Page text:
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Wednesday, 29 May 1996
Page: 1310


Senator McGAURAN(3.31 p.m.) —I would have thought the previous speaker, Senator Barney Cooney, would have learnt the lessons from the last election, particularly coming from the state of Victoria. We can tell from listening to speakers from the other side of the chamber that they have not learnt the lessons; they just want to run up the debt. Not one of them mentioned balancing the budget or bringing the budget into surplus. For heaven's sake, you either do not know, or you do not acknowledge, exactly why you lost the last election and why we were put in government—to bring responsible and disciplined government to Canberra.

Even the disgraced Victorian Labor Party opposition under Mr Brumby have admitted their error and have written into their platform the need for a balanced budget. Even they have had to admit before the Victorian people—for whatever good it did them—that they need to put into their platform a balanced budget. Those on that side of the House have stuck to their old ways. They continually want to run up debt.

The truth is that the government does have a strategy. Regardless of the hostility and obstruction of those on the other side of the Senate, we are going to stick to that. Whatever can be gleaned from today's national account figures—as my colleague Senator Gibson said, there really is only one quarter to be focused on and encouraged by—has to be built on and secured by this government. The strategy is for disciplined government expenditure and fiscal responsibility.


Senator Sherry —What do the farmers think of that?


Senator McGAURAN —What will follow from that, Senator Sherry, is what your government was never able to achieve on the boom and bust roller-coaster you put the Australian people on. What will follow is downward pressure on interest rates. To this day, the Australian economy is facing the second highest real prime interest rates in the world—second highest to Italy, and that is nothing to be proud of. Australia's real prime interest rates are 6.8 per cent, compared with other OECD countries such as Britain with 4.6 per cent and the US with 5.35 per cent.

Our interest rates are putting pressures on Australian households. That was conceded by the Reserve Bank only a day or two ago, but there is now tremendous pressure on Australian households and their mortgage repay ments. The front page of Monday's Australian Financial Review, in an article by Andrew Cornell, states:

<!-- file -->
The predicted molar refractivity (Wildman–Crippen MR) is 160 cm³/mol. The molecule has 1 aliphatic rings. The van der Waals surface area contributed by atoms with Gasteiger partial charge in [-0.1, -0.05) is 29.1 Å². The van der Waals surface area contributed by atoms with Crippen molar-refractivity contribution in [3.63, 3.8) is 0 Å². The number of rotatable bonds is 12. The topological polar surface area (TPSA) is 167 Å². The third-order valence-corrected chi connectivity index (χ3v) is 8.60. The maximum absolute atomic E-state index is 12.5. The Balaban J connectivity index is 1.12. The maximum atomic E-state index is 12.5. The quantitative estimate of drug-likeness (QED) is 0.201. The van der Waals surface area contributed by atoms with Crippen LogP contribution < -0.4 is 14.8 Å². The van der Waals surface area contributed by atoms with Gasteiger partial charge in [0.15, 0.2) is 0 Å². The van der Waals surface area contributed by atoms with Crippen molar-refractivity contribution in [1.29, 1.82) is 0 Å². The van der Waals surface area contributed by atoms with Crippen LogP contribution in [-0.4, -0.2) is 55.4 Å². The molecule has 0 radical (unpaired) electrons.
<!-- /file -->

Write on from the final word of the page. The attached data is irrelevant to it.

Increasing household debt and growing signs of repayment problems for many Australians are triggering concern in the banks and the Reserve Bank of Australia.

Personal credit has been growing steadily on a monthly basis since July 1994, and the latest RBA figures showed it standing at $47.1 billion in March—a rise of more than 10 per cent in a year.

So our strategy is to bring the budget into surplus so as to put downward pressure on interest rates. That is a relief for all Australians who have a mortgage and it will bring confidence to Australian business. There is no doubt that the $8 billion cuts are going to be hard. Ministers do have a task ahead of them.


Senator Sherry —When are you going to stand up for the country; when are you going to stand up for the farmers?


Senator McGAURAN —Read the front page of the Australian , Senator Sherry—that will answer that question. It is worth noting that this government by good administration has already tightened its belt in many different areas, even before we get to the hard cuts—and there will be hard cuts. Its own ministers have taken a $10,000 cut in their pay. They have reduced staff numbers by one. They have less luxury than your ministers ever had. We have reduced the number of consultancies from the 42 hanger-onners that you had to one hanger-onner?


Opposition Senators — Ha, ha!


Senator McGAURAN —A bit of humour in this place does not hurt, from time to time. You had 42 hanger-onners and we have reduced the number to one.


Senator Sherry —I take a point of order, Mr Acting Deputy President. When is Senator McGauran going to stop defending the banks and the Liberal Party and start defending farmers?


The ACTING DEPUTY PRESIDENT (Senator Colston) —That is not a point of order.


Senator Kemp —I take a point of order. We have listened with great interest to my colleague. I think his has been a very power ful and important contribution to this debate but it is exceedingly difficult to hear him because of the amount of abuse coming from the other side of the chamber. I wonder, Mr Acting Deputy President, whether you might care to take some action to get some order back into this place?


The ACTING DEPUTY PRESIDENT —I will take your comments under consideration.


Senator McGAURAN —In the short time I have I just want to make the point about the hard cuts, which no-one wants to make. When we came into government we found rorts galore.


Senator Kernot —Mr Acting Deputy President, I want to take note of a different answer. How much more time is there, please?


The ACTING DEPUTY PRESIDENT (Senator Colston) —None, virtually.


Senator Kernot —I might have to wait till the adjournment. Is that it? Thank you, because I had more than one minute's worth.

Question resolved in the affirmative.


Senator Kernot —We need to look at getting a better share of taking note.


The ACTING DEPUTY PRESIDENT —The time had expired at 3.37 p.m.